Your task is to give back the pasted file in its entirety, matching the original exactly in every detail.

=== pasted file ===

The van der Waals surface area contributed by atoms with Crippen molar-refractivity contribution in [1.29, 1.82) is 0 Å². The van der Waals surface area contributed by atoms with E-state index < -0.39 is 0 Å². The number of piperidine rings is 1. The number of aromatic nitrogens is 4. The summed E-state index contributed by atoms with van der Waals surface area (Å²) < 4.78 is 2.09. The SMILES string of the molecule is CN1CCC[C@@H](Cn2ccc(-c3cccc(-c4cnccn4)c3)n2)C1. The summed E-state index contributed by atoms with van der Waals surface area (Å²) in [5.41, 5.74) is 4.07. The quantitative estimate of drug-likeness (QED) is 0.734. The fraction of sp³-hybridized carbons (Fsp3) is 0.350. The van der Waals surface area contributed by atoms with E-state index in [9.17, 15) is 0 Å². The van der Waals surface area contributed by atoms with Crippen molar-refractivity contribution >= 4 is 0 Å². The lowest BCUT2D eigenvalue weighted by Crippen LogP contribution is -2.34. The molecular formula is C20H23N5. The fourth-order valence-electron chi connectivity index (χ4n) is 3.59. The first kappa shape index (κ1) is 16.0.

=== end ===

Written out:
The van der Waals surface area contributed by atoms with Crippen molar-refractivity contribution in [1.29, 1.82) is 0 Å². The van der Waals surface area contributed by atoms with E-state index < -0.39 is 0 Å². The number of piperidine rings is 1. The number of aromatic nitrogens is 4. The summed E-state index contributed by atoms with van der Waals surface area (Å²) < 4.78 is 2.09. The SMILES string of the molecule is CN1CCC[C@@H](Cn2ccc(-c3cccc(-c4cnccn4)c3)n2)C1. The summed E-state index contributed by atoms with van der Waals surface area (Å²) in [5.41, 5.74) is 4.07. The quantitative estimate of drug-likeness (QED) is 0.734. The fraction of sp³-hybridized carbons (Fsp3) is 0.350. The van der Waals surface area contributed by atoms with E-state index in [9.17, 15) is 0 Å². The van der Waals surface area contributed by atoms with Crippen molar-refractivity contribution >= 4 is 0 Å². The lowest BCUT2D eigenvalue weighted by Crippen LogP contribution is -2.34. The molecular formula is C20H23N5. The fourth-order valence-electron chi connectivity index (χ4n) is 3.59. The first kappa shape index (κ1) is 16.0.